The World Health Organization (WHO) published a report on August 22, 2019, investigating human exposure to microplastics in drinking water and their potential health impacts. The report bases its analysis on 50 studies reporting microplastic concentrations in drinking water or its freshwater sources, and it summarizes human health risks from the physical hazard of the particles themselves, from the chemicals in the particles, and from microorganisms that can attach to and grow on microplastics. Overall, the study did not find current risks to human health based on the evidence available.

“We urgently need to know more about the health impact of microplastics because they are everywhere –  including in our drinking-water,” said Maria Neira from WHO in a press release. “Based on the limited information we have, microplastics in drinking water don’t appear to pose a health risk at current levels. But we need to find out more.” Lack of a clear health risk, however, is not a reason to ignore the increasing plastic pollution in the environment. The report emphasized that “irrespective of whether there are any risks to human health from ingestion of microplastics in drinking-water, there is a need to improve management of plastics and reduce plastic pollution to protect the environment and human well-being.” It also said that the issue “should not divert resources of water suppliers and regulators from removing microbial pathogens, which remains the most significant risk to human health from drinking-water along with other chemical priorities.”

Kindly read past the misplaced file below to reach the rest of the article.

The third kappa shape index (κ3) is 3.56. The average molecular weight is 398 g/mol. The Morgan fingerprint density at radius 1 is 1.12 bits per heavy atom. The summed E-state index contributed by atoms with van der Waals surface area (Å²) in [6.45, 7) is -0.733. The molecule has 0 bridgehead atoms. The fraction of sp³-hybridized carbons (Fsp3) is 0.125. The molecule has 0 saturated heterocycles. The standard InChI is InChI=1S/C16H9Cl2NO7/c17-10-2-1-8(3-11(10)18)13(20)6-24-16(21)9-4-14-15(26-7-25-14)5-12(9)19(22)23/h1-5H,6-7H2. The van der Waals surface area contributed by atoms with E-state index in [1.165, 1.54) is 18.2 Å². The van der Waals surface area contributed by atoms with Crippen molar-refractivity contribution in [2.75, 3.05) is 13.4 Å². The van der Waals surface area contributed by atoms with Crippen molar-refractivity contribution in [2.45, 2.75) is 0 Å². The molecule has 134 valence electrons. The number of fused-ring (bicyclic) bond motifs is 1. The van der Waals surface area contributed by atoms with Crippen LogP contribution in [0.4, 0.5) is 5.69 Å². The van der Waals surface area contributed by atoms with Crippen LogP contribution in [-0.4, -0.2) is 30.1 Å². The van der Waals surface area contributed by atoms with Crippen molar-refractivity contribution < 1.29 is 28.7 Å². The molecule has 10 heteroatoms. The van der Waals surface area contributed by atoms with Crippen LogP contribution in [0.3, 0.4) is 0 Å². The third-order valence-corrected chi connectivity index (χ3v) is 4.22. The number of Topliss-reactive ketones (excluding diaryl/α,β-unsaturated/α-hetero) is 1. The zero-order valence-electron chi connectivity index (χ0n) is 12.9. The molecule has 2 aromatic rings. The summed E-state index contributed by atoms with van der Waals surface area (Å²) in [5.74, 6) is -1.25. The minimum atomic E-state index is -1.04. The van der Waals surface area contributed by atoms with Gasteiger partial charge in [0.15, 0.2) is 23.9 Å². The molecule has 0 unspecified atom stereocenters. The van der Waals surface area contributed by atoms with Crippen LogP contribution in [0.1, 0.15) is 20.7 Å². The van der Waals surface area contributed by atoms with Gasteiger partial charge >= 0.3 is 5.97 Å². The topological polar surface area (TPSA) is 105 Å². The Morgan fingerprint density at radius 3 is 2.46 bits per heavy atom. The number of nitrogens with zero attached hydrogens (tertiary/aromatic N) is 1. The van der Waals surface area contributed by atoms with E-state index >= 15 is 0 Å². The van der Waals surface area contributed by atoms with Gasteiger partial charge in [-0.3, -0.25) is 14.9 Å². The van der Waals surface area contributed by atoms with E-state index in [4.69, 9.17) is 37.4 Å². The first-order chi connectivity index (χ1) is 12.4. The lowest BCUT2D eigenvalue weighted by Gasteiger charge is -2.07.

The most frequently detected microplastic particles in fresh water were polyethylene terephthalate (PET) and polypropylene (PP), with sources including surface run-off, wastewater effluent, sewer overflows, industrial effluent, and degraded plastic waste. Some microplastics may also come from treatment and distribution systems and/or the bottling process for bottled water. Looking ahead, the WHO has called for more research into the issue to better understand and minimize the sources of plastic pollution, including improving the quality of study design. “In general, there is a need to improve, standardize and harmonize microplastic sampling and analysis in water; most studies conducted to date are not considered fully reliable.”


WHO (August 2019). “Microplastics in drinking-water.”(pdf)

Koelmans, A. et. al. (2019). “Microplastics in freshwaters and drinking water: Critical review and assessment of data quality.” Water Research, 155: 410-422

Read more

WHO (August 22, 2019). “Who calls for more research into microplastics and a crackdown on plastic pollution.”

Katie Hunt (August 22, 2019). “Microplastics in drinking water ‘don’t appear to pose health risk,’ WHO says.” CNN

Der Spiegel (August 22, 2019). “Wie gefährlich ist Mikroplastik in Trinkwasser?(in German)

Rachel Arthur (August 22, 2019). “Microplastics in bottled water ‘don’t appear to pose a health risk,’ says WHO.Beverage Daily

Plastics News Europe (August 22, 2019). “WHO calls for more research into microplastics.

Gerardo Fortuna (September 3, 2019). “WHO says microplastics in water not a health risk, more research needed.Euractiv

Catherine Benson Wahlen (September 3, 2019). “WHO examines health risks, mitigation of microplastics.